Farndale Daffodil Walk

One of the best outings in the spring is the Farndale daffodil walk on the North Yorks Moors, which runs along side the River Dove  for about 1½ miles, starting in the village of Low Mill and ending at Church Houses. Farndale is internationally famed for its show of wild daffodils which normally bloom around the end of March each year, a little after the best of the domesticated garden daffodils. It is believed the bulbs were first brought to Farndale by medieval monks from Rievaulx and these wild daffodils (narcissus pseudonarcissus) are also known by the old english name “Lenten Lily”,derived from the fact they normally bloom around Easter. You can  get information on how the daffs are doing on the Farndale website.

Now, I would not normally encourage you to abandon your MX5 in favour of public transport but in this case it really is a good idea. Every year more than 40,000 visitors come to admire the flowers and there is a real risk to the environment if everyone tries to drive all the way. So be green and have a great day out, it really is worth it!

Rievaulx Terrace

Rievaulx Terrace is two miles west of my favourite village of Helmsley, overlooking the dramatic ruins of Rievaulx Abbey.  The terrace is about half a mile long and winds its way across the side of a steep wooded  hillside with lovely views. At either end of the terrace stand two small “temples” of outstanding beauty, built around 1730.

At the south-east end is the domed Doric Temple which has a pavement floor that came from the choir of Rievaulx Abbey. The Ionic Temple stands at the other end, it is decorated with elaborate ceiling paintings and furnished in the period style. It was intended as a banqueting house and the central table is still set as if for a meal.The basement housed the kitchen and servants’ living quarters but nowadays it holds an exhibition on English landscape design in the 18th century.

The stroll along the terrace on a sunny day is quite delightful and it is a perfect place for a picnic. Of course you can also visit the abbey, just a short distance away, or take the gentle drive across the moors to the peaceful village of Hawnby for a pint or a meal in the award winning Hawnby Hotel.

Flamingo Land

The Kumali Roller Coaster

Situated  about five miles south of Pickering, just off the A169, Flamingo Land has a theme park, zoo and holiday village within its 375 acre site. Flamingos were one of the first inhabitants of the zoo and became the site’s mascots, hence the name Flamingo Land. Today the zoo has more than 1000 animals, including lions, tigers and meerkats as well as exotic birds, fish and reptiles. The staff makes every effort to recreate as natural an environment as possible for all the 120 species in their care.

The theme park has over 100 rides ranging from white knuckle thrillers to gentle children’s rides. Among the extreme roller coasters you will find the Circulator, the Navigator, Cliff Hanger, Mumbo Jumbo and Kumali, a suspended coaster that twists and loops over a 1000m track. For children there is the Dragon Coaster, Muddy Duck tractor ride the Splash Battle interactive water park and  the Splish Splash water ride. You will get wet!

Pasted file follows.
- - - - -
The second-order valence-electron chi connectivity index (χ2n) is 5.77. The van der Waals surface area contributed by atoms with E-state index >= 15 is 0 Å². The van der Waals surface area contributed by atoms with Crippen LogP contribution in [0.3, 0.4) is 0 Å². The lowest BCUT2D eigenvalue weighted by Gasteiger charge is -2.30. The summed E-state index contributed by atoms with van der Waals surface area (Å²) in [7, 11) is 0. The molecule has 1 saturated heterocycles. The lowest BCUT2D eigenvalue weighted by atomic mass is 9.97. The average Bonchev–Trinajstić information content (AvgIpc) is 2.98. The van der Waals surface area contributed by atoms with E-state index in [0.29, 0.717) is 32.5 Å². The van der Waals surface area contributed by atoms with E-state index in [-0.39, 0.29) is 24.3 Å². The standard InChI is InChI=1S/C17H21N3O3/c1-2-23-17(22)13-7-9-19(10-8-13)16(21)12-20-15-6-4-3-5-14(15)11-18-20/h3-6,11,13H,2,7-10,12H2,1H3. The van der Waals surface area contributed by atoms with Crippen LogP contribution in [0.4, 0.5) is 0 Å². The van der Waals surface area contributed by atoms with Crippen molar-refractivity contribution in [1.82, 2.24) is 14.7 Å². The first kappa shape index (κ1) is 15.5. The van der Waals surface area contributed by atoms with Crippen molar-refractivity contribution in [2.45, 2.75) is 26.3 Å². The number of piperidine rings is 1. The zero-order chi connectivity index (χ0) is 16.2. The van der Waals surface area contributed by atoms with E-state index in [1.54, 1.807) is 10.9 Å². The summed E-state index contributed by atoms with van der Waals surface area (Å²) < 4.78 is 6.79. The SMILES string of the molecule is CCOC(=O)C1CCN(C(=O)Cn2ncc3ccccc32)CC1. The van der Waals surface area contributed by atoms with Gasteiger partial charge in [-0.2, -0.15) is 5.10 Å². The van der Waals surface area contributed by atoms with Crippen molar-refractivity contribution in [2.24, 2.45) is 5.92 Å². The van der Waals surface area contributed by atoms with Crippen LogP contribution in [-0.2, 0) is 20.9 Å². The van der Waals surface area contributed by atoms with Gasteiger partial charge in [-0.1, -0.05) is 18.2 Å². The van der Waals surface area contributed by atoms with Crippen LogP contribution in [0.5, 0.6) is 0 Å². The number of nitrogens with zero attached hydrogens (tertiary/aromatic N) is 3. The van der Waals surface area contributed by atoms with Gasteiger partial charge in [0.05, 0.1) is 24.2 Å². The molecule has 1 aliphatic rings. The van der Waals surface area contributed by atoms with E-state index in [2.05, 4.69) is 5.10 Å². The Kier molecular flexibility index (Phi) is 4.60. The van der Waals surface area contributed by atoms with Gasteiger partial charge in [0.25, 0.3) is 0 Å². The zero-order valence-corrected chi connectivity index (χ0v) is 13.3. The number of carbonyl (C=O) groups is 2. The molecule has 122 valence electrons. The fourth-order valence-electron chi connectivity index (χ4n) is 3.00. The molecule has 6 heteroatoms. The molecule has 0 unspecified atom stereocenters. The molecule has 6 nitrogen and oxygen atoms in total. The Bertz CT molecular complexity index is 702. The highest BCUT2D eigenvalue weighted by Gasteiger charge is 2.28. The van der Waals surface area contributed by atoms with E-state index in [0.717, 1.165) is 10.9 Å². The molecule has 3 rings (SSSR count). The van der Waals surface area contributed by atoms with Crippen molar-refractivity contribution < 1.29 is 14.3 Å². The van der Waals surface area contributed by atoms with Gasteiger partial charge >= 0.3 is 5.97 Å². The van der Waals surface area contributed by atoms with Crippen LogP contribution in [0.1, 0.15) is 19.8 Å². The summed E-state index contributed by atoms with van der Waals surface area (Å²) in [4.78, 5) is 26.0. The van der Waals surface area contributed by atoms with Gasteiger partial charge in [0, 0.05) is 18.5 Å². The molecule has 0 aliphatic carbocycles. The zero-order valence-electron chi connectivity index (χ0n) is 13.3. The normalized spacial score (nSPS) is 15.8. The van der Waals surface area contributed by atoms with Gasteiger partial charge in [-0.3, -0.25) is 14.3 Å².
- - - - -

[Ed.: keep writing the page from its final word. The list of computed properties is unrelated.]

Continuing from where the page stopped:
Families can enjoy a variety of shows throughout the day,including a sea lion show, bird show and African acrobats. To keep your energy up, there are numerous food outlets to suit all tastes. Why not let your hair down and have a really fun day out! Click on the logo for full details:

Heart of the Moors

You can enjoy one of the most magnificent views in the country as you turn off the A171 main road and begin the descent to the bustling village of Danby in the heart of the North Yorkshire Moors.

Home to the Moors Centre, where you can discover everything about the area, Danby is the perfect place for walkers to start their exploration of this beautiful and dramatic landscape. You can get a flavour of the many routes on the superb NYM Cam website, which is the best guide you will find.

Danby Moors Centre

If you prefer to drive east along the Esk valley and take in the lovely countryside then there are lots of pretty hamlets where you can stop for lunch or a Yorkshire cream tea. Get away from the masses, put the roof down and pootle through this quintessentially English landscape; you will always remember your visit with a smile.

The Historic Quayside

Hartlepool may not be the first place that comes to your mind for a day out, but if that is so then you are quite mistaken. The town is home to the finest maritime museum in the north, and don’t be misled by the title, this is a fully interactive centre which is alongside the beautifully restored frigate, HMS Trincomalee, built in 1817.

The quay next to the ship has all the shops of the period faithfully recreated for you to browse and the superb visitor centre has an incredibly realistic diorama which shows you what life was like aboard a fighting ship in Nelson’s time.

Next to the historic quay is the Hartlepool museum which again is very modern and really fun for all ages. There is also a good restaurant next to the ship so you can make a day of it.We have taken many visitors and everyone has been delighted, so why not give it a try! To find out more just click on the logo:


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